A perfect percussive presentation pleases Muscat students

GEORGINA BENISON –

Students from seventeen educational establishments around Muscat, from ‘Our Planet International School’, Indian, Philippine and Sri Lankan schools to ‘Sultan Qaboos University’, packed the auditorium at the Royal Opera House, Muscat on Tuesday morning for a performance of a ‘Percussion Presentation’ extraordinaire. There were two shows, in Arabic and English.
The four very talented Italian musicians in the ‘Tetraktis Percussion Ensemble’ teamed up with zany Omani actors, Anas al Hajri and Ibrahim al Azri, dressed as intrepid 19th Century explorers, and took the assembled audience on a tour of the globe for an hour, from Africa to Japan, in rain and in shine. There were cartoon projections, close circuit TV to enlarge the live performances for people at the back, a giant ‘Feodor Guide to Percussion’ book, and an annoying bumble bee which needed swatting. But most importantly of all, the stage was full of different instruments which would be explained and played during the proceedings. The show was very cleverly designed to require only a short attention span for each subject before moving on to another topic, all broken up with plenty of slapstick and buffoonery. A tropical rainstorm erupted on stage and screen, and members of the cast came on bearing twirling umbrellas as they honed in on wooden percussion to play Alice Gomez’ appropriately evocative, “Raindrops”.
Most attention was paid to the family of tuned instruments: Auntie Marimba from Africa, (a large wooden keyboard with resonating tubes); Niece Xylophone – a smaller wooden version; Cousin Vibraphone, made famous in the Jazz Halls of early 20th Century USA, and Nephew Glockenspiel – the smallest metallophone which gives a sense of magic and wonder. A Jazz vibraphone solo was played superbly with four mallets by Gianni Maestrucci. Our burlesque tour guides had a field day running around these musical heavy weights, but Ibrahim always brought a sense of gravity to the didactic quality of the show by reading out interesting anecdotes on the historical context from his giant ‘Feodor’. It was also quite handy for butting lazy Anas on the head each time he fell asleep in his Safari chair, conveniently placed stage right!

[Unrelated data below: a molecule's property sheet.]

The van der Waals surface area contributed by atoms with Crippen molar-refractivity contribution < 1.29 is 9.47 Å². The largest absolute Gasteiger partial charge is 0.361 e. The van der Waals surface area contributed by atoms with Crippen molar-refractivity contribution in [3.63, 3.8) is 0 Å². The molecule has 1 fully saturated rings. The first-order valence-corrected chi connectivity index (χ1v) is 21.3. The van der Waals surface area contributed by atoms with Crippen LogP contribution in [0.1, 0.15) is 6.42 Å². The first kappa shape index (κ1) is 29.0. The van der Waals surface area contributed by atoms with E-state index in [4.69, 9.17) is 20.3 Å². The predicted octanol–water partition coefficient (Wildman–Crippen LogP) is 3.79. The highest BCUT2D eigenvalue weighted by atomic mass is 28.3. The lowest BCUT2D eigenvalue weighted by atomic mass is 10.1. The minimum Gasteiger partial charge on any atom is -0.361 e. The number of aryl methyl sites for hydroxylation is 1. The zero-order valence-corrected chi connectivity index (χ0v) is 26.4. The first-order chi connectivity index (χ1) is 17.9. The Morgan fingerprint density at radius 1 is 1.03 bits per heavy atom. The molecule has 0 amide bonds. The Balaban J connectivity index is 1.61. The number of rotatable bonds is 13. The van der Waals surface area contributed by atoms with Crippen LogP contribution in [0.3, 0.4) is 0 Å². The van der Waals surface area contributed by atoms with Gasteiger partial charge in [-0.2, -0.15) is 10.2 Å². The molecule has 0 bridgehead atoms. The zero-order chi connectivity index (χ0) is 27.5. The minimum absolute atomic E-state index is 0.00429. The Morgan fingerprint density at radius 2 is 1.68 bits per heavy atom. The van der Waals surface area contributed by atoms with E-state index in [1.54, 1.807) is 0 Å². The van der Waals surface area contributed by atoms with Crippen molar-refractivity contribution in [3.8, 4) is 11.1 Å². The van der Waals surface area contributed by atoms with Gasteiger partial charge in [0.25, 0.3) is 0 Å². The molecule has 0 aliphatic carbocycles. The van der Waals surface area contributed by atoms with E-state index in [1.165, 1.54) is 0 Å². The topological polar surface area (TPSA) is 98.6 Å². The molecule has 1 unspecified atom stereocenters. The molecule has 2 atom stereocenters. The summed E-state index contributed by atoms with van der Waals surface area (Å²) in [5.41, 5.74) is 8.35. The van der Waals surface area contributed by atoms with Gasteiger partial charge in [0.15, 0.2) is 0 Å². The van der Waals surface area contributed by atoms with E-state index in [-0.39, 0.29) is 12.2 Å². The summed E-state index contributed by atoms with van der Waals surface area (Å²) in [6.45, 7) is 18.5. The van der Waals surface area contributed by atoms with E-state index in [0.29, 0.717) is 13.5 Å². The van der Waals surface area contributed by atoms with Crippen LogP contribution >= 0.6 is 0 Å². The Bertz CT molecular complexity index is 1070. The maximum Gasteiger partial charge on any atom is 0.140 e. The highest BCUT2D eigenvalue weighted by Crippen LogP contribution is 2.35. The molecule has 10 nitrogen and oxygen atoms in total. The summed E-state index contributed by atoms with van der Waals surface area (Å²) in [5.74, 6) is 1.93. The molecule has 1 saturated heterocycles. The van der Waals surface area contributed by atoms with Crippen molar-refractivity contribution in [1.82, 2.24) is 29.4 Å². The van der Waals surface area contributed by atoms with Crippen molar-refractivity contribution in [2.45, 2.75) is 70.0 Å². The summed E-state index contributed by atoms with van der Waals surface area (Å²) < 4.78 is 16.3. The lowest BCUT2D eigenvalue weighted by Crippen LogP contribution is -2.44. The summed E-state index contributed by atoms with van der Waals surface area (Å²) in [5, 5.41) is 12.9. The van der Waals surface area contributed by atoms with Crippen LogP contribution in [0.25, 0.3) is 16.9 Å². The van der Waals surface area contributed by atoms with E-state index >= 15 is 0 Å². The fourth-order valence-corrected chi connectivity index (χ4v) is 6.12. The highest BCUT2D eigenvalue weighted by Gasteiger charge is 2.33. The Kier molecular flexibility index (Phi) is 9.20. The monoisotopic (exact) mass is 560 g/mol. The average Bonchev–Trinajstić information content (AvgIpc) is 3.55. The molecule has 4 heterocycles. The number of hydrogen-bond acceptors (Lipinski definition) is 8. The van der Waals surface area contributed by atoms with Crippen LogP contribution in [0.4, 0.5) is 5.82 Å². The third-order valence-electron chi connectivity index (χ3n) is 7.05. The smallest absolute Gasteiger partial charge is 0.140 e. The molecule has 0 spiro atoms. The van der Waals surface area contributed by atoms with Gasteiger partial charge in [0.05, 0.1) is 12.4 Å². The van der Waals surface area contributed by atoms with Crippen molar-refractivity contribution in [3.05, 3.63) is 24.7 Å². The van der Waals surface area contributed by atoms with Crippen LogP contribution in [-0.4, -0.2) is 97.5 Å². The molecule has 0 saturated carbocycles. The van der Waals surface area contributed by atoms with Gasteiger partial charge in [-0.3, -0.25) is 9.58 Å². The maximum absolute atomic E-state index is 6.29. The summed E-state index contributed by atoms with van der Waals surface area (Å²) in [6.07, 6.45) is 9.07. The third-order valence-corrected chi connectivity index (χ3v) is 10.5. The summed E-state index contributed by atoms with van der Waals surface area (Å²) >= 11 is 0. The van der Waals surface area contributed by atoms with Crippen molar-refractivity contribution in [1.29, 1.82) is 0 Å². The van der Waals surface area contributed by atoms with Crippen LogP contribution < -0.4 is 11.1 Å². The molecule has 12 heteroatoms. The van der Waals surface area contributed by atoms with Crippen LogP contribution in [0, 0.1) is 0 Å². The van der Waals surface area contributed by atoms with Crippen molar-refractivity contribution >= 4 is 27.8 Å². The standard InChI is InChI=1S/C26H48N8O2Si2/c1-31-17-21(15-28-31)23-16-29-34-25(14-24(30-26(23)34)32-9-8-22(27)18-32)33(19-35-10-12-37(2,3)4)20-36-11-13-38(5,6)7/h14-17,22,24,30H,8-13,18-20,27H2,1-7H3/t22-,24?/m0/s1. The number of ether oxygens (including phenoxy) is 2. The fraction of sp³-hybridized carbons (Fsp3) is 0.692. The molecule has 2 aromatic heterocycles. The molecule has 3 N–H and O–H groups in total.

An interactive element was introduced in the form of interlocking clapping rhythms, led by Laura Mancini who divided the audience into two groups and conducted them to get louder and softer, and when to stop. There was very clever use of bookwhacker sticks in rainbow colours, showing just how these hollow tubes can play a real tune, “Tubi” by Leonardo Ramadori, in the hands – and knees, feet and heads – of professional musicians.
The buzzing bee swatting segued neatly into a virtuoso performance of Rimsky Korsakov’s “Flight of the Bumblebee” with eight hands on the Marimba, arranged by Gianluca Saveri, in a constant moto perpetuo as the musicians moved round the instrument in a life-sized game of Musical Chairs. Other insect sounds were emulated on the Xylophone in Giovanni Sollima’s “Millennium Bug Suite”.
It would have been difficult to cover all percussion instruments in the world in just an hour, so Orchestral and Latin groups were deliberately omitted from this presentation. The Bongos from Cuba were introduced, the Arabic ‘Darrabukkah’ Goblet-drum and African Tabla were given centre stage for a moment, with some technically dazzling stuff – accompanied by traditional Omani hand-clapping as ‘audience participation’!
The climax of the show was a move to the back of the stage where quite a few tam-tams had been set up for a Taiko-like tour de force from Japan. Alesandro Annunziata’s “Ritual” dance for the whole ensemble presented the rhythmically complex style of traditional Japanese drumming, complete with close up camera relay on the big screen to show just how physically energetic Taiko can be. The Finale came in an unexpected vocal performance of Ernst Toch’s brilliant “Geographical Fugue” – a fast, unsung patter of town, river and country names of the world, playing on their inherent verbal rhythms. ‘Oman’ was cleverly substituted for ‘Tibet’ to give local relevance – and then it was all over, to rapturous applause.
The show ended within the hour, and a deeply engrossed assembly of students, of all ages and backgrounds, made their way happily out of the theatre to return to their schools, just a little more knowledgeable about the ‘World of Percussion’.